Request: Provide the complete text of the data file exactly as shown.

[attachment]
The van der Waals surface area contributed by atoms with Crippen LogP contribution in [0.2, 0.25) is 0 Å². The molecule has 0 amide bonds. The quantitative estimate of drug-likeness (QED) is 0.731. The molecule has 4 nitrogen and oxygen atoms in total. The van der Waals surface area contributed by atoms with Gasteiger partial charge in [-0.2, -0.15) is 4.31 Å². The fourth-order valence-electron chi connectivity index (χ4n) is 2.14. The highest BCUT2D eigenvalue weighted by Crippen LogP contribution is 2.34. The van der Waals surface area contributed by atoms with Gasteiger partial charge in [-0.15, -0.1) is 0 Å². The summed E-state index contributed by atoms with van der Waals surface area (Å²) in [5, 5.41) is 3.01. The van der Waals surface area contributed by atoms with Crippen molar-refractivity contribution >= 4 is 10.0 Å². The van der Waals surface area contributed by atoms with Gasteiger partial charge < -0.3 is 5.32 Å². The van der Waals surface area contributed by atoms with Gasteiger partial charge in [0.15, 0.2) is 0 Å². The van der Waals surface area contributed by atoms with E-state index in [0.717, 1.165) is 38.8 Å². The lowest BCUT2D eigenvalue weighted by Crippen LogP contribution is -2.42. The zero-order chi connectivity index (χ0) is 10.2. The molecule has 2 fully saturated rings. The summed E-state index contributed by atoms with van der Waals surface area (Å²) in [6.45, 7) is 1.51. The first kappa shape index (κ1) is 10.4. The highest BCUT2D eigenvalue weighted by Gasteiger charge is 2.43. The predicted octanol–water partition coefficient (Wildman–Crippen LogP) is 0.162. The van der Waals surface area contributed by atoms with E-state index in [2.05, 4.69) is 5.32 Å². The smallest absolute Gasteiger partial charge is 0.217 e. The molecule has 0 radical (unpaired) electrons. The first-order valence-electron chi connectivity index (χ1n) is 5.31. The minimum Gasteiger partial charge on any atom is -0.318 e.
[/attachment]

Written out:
The van der Waals surface area contributed by atoms with Crippen LogP contribution in [0.2, 0.25) is 0 Å². The molecule has 0 amide bonds. The quantitative estimate of drug-likeness (QED) is 0.731. The molecule has 4 nitrogen and oxygen atoms in total. The van der Waals surface area contributed by atoms with Gasteiger partial charge in [-0.2, -0.15) is 4.31 Å². The fourth-order valence-electron chi connectivity index (χ4n) is 2.14. The highest BCUT2D eigenvalue weighted by Crippen LogP contribution is 2.34. The van der Waals surface area contributed by atoms with Gasteiger partial charge in [-0.15, -0.1) is 0 Å². The summed E-state index contributed by atoms with van der Waals surface area (Å²) in [5, 5.41) is 3.01. The van der Waals surface area contributed by atoms with Crippen molar-refractivity contribution >= 4 is 10.0 Å². The van der Waals surface area contributed by atoms with Gasteiger partial charge < -0.3 is 5.32 Å². The van der Waals surface area contributed by atoms with Gasteiger partial charge in [0.15, 0.2) is 0 Å². The van der Waals surface area contributed by atoms with E-state index in [0.717, 1.165) is 38.8 Å². The lowest BCUT2D eigenvalue weighted by Crippen LogP contribution is -2.42. The zero-order chi connectivity index (χ0) is 10.2. The molecule has 2 fully saturated rings. The summed E-state index contributed by atoms with van der Waals surface area (Å²) in [6.45, 7) is 1.51. The first kappa shape index (κ1) is 10.4. The highest BCUT2D eigenvalue weighted by Gasteiger charge is 2.43. The predicted octanol–water partition coefficient (Wildman–Crippen LogP) is 0.162. The van der Waals surface area contributed by atoms with E-state index in [2.05, 4.69) is 5.32 Å². The smallest absolute Gasteiger partial charge is 0.217 e. The molecule has 0 radical (unpaired) electrons. The first-order valence-electron chi connectivity index (χ1n) is 5.31. The minimum Gasteiger partial charge on any atom is -0.318 e.